Is there ‘systemic racism’ in Britain? Two views (ii)

Jun 30, 2020 by

by David Shepherd, Psephizo:

In the second of two articles, David Shepherd responds to Will Jones’ argument in the previous post:

For many people in the UK, any doubts about the existence of systemic racism were dispelled when, in 1999, after a two-year public inquiry, the highly respected retired High Court judge, Sir William MacPherson, published his eponymous report concerning the Metropolitan Police Service’s investigation of Stephen Lawrence’s murder.

That report provided what has become the enduring definition of institutional racism:

The collective failure of an organisation to provide an appropriate and professional service to people because of their colour, culture, or ethnic origin.  It can be seen or detected in processes, attitudes and behaviour which amount to discrimination through unwitting prejudice, ignorance, thoughtlessness and racial stereotyping which disadvantage ethnic minority people.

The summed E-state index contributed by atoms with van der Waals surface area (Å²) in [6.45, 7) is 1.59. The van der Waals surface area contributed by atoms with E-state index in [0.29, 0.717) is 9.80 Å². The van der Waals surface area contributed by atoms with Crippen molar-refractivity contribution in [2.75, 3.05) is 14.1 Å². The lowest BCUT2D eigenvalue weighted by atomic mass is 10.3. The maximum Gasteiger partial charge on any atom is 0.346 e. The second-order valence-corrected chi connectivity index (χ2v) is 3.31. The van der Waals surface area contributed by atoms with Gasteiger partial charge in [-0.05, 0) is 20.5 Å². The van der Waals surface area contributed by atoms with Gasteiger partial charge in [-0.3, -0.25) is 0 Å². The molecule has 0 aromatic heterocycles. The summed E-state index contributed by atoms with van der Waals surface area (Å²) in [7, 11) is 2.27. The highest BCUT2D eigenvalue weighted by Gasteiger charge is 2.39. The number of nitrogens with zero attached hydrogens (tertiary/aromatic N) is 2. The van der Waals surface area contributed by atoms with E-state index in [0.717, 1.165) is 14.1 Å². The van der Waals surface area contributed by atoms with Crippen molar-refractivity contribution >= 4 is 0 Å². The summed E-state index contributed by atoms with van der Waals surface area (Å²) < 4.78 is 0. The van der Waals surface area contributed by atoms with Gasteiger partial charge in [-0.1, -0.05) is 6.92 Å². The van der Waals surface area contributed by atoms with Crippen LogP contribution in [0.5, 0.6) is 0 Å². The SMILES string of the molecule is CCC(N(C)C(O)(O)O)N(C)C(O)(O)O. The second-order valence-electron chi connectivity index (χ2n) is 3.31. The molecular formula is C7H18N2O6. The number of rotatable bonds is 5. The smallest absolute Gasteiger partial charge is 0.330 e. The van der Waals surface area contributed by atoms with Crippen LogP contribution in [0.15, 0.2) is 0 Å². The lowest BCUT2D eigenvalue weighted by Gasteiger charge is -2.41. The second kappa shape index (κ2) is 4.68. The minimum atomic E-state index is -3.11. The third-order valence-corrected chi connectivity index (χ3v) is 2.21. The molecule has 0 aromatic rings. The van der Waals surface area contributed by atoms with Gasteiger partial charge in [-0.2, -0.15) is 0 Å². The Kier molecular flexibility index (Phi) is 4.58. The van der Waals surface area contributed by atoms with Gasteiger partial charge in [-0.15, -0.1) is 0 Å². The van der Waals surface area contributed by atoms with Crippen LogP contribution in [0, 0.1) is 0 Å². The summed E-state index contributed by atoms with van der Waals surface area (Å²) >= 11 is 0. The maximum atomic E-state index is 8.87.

The term ‘institutional’ was apt because (as expert witness, Dr. Robin Oakley, testified) the inquiry heard incontrovertible evidence of a:

generalised tendency, particularly where any element of discretion is involved, whereby minorities may receive different and less favourable treatment than the majority. Such differential treatment need be neither conscious nor intentional, and it may be practised routinely by officers whose professionalism is exemplary in all other respects.

Another submission to the MacPherson inquiry explained how racism can be systemic:

Read here


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